First published in Viewpoint, vol. 15, no. 2, Winter 2007
Flynn attends the Royal College of Music in London. He has a close relationship with his friends Harry and Jennah. His Professors believe strongly in his potential. So why is he beginning to doubt it? Flynn starts ‘going underground’, taking to his bed in an inescapable lethargy. His thoughts become haunted by doom and failure. He believes himself deceptively talentless. And then, one night, he wants to jog the park in moonlight, and stay up writing an opera. His friends can’t keep up and soon, Flynn’s brother, a Doctor, is involved.
It is a testament to Tabitha Suzuma that A Note of Madness doesn’t begin with any specific incident. Not enough books explore the concept of depression as purely illness rather than the offspring of repressed childhood trauma, or the result of a shocking incident. Instead, Flynn struggles significantly with his unravelling, because he feels there is no reason for it. Unfortunately and realistically, this denial is shared by his friends, teachers, and family at the beginning. The internalisations of Flynn are haunting and effectively draw the reader into his alienation, his anger, his shame, and his hurt:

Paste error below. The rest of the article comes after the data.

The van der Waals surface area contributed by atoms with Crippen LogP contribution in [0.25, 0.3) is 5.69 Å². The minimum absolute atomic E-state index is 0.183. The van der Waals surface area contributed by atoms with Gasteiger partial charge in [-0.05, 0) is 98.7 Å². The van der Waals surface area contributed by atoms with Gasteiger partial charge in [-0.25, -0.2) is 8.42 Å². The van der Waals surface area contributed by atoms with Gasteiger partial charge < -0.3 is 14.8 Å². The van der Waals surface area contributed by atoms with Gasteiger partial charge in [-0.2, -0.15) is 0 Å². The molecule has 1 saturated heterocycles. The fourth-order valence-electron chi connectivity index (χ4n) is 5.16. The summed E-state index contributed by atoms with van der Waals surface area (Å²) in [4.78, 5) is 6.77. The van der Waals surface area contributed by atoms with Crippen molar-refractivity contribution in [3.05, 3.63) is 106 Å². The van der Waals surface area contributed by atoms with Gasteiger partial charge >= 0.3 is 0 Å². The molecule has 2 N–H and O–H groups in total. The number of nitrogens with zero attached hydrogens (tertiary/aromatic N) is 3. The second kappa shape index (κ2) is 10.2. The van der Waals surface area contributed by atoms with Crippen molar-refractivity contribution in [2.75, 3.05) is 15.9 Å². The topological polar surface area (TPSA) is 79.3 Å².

‘Trying to describe my feelings to you is like trying to describe colours to the blind… Nothing in my irrational mind can be solved by your common sense, none of my pain can be shared by your structured emotions!’ (p. 132-133)
Some parts of the novel require a slight suspension of disbelief. For example, none of Flynn’s close friends suspect Bipolar, even though the symptoms are so prevalent. It’s hard to believe, when he is diagnosed, that they need it fully explained to them. It is also lucky that Flynn’s friends and family are so understanding. As is his university. Even with a large hiatus from study he conveniently catches up. Throughout the novel, the only antagonist is himself.
Overall, the pressures and invasion of mental illness on a life full of potential are vividly expressed.